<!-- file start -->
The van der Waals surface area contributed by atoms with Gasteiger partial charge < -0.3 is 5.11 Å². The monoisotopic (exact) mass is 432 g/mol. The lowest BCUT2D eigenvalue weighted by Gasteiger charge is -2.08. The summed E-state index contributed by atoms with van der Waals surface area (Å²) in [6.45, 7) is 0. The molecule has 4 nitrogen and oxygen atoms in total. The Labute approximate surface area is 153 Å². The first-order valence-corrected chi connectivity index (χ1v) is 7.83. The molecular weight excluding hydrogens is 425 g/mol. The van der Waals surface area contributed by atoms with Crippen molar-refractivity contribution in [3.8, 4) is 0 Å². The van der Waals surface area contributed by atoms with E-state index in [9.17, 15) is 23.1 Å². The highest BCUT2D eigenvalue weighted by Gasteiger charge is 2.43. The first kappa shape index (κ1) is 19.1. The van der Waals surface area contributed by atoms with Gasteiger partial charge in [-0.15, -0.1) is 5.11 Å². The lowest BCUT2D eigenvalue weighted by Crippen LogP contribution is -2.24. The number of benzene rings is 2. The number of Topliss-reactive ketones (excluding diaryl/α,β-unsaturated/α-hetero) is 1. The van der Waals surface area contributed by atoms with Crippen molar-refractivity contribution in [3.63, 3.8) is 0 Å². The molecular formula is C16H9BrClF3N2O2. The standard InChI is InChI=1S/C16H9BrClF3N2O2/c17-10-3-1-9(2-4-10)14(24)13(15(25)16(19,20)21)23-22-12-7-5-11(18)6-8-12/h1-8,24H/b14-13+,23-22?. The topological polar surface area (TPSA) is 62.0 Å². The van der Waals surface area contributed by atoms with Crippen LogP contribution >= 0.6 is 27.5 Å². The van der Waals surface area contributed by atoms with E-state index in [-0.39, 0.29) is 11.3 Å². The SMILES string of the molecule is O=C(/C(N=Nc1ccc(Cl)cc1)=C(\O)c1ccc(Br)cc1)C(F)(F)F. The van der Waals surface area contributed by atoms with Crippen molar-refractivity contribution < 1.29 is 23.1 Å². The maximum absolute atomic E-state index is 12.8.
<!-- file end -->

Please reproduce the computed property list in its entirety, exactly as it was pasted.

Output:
The van der Waals surface area contributed by atoms with Gasteiger partial charge < -0.3 is 5.11 Å². The monoisotopic (exact) mass is 432 g/mol. The lowest BCUT2D eigenvalue weighted by Gasteiger charge is -2.08. The summed E-state index contributed by atoms with van der Waals surface area (Å²) in [6.45, 7) is 0. The molecule has 4 nitrogen and oxygen atoms in total. The Labute approximate surface area is 153 Å². The first-order valence-corrected chi connectivity index (χ1v) is 7.83. The molecular weight excluding hydrogens is 425 g/mol. The van der Waals surface area contributed by atoms with Crippen molar-refractivity contribution in [3.8, 4) is 0 Å². The van der Waals surface area contributed by atoms with E-state index in [9.17, 15) is 23.1 Å². The highest BCUT2D eigenvalue weighted by Gasteiger charge is 2.43. The first kappa shape index (κ1) is 19.1. The van der Waals surface area contributed by atoms with Gasteiger partial charge in [-0.15, -0.1) is 5.11 Å². The lowest BCUT2D eigenvalue weighted by Crippen LogP contribution is -2.24. The number of benzene rings is 2. The number of Topliss-reactive ketones (excluding diaryl/α,β-unsaturated/α-hetero) is 1. The van der Waals surface area contributed by atoms with Crippen molar-refractivity contribution in [3.63, 3.8) is 0 Å². The molecular formula is C16H9BrClF3N2O2. The standard InChI is InChI=1S/C16H9BrClF3N2O2/c17-10-3-1-9(2-4-10)14(24)13(15(25)16(19,20)21)23-22-12-7-5-11(18)6-8-12/h1-8,24H/b14-13+,23-22?. The topological polar surface area (TPSA) is 62.0 Å². The van der Waals surface area contributed by atoms with Crippen LogP contribution >= 0.6 is 27.5 Å². The van der Waals surface area contributed by atoms with E-state index in [-0.39, 0.29) is 11.3 Å². The SMILES string of the molecule is O=C(/C(N=Nc1ccc(Cl)cc1)=C(\O)c1ccc(Br)cc1)C(F)(F)F. The van der Waals surface area contributed by atoms with Crippen molar-refractivity contribution < 1.29 is 23.1 Å². The maximum absolute atomic E-state index is 12.8.